Despite the ongoing challenges presented by a stubbornly lingering pandemic and subsequent national economic shutdown, many small business owners are feeling somewhat better about business prospects in general.
That is the finding of a new survey completed by the National Federation of Independent Business showing a 3.8 point increase in the group’s Small Business Optimism Index.
The exact index result at 104, in fact, surpasses all survey results conducted by the NFIB during the depths of the Great Recession.
“As parts of the country continue to open, small businesses are seeing some improvements in foot traffic and sales,” Bill Dunkelberg, chief economist with the NFIB, said in a statement.
But Dunkelberg was quick to add that “some small businesses are still struggling financially to operate at full capacity while navigating state and local regulations, and are uncertain about what will happen in the future.”
The survey also showed that small business owners, anticipating an improved business climate between now and the spring of next year, have increased by 8% for a total 32% of respondents.
A clear majority of respondents, at 53%, said they had undertaken capital outlays in the last three months, up from 47% in August; with 38% reporting new equipment expenditures, 23% purchasing vehicles; and 16% either improving or expanding their facilities.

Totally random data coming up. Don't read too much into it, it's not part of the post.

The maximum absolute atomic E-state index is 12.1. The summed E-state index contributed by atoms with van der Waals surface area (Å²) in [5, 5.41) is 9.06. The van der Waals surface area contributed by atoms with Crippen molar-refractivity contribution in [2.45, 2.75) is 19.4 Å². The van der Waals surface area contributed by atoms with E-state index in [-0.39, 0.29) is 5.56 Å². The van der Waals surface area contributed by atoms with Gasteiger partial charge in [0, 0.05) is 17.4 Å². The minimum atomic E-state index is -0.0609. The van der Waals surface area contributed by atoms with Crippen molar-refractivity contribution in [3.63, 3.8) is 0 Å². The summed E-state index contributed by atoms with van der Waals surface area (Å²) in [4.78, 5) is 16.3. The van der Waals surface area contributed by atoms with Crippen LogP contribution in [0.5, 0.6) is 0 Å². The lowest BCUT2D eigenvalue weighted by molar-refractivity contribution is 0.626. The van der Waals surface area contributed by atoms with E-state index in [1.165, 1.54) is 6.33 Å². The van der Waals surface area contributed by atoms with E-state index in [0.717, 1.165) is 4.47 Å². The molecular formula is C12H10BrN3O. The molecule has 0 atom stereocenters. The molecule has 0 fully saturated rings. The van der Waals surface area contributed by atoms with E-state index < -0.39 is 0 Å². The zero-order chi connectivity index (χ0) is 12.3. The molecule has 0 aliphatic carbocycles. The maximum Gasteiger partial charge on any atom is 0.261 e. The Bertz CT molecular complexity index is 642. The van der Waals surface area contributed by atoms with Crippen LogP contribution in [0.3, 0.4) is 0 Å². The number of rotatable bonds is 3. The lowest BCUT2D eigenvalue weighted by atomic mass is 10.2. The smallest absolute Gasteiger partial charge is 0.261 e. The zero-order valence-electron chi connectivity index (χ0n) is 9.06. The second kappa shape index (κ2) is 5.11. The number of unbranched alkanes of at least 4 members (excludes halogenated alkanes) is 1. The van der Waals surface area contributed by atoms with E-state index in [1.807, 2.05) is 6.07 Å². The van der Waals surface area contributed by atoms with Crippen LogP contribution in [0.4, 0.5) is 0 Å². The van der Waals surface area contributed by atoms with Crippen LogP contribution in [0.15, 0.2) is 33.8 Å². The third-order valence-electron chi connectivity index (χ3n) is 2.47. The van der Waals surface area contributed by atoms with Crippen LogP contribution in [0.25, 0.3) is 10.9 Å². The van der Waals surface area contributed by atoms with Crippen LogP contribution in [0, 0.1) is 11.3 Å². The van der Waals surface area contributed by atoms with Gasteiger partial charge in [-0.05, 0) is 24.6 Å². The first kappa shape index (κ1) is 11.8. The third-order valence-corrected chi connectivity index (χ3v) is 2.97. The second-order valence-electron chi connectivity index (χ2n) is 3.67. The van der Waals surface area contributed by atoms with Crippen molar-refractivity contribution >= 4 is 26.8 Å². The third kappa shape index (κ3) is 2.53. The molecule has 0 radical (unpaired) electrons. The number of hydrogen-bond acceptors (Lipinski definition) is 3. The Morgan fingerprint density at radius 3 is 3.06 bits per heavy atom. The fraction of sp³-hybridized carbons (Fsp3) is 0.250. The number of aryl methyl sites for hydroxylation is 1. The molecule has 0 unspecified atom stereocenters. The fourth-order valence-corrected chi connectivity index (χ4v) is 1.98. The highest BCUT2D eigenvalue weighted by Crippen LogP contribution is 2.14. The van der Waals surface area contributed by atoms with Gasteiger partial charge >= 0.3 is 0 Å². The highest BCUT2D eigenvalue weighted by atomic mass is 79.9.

With the incrementally improving economic pictures, 23% reported raising compensation for their employees, an increase of 5% from August. Another 16% said they are planning to implement similar increases by early 2021.
In summing up the survey, an NFIB press release stated that the March to September pandemic economic downturn may ultimately comprise “the shortest recession in modern history.”
The statement adds that “more construction firms have unfilled openings than in any other industry,” with both durable and capital goods orders generally increasing in recent weeks.
By Garry Boulard
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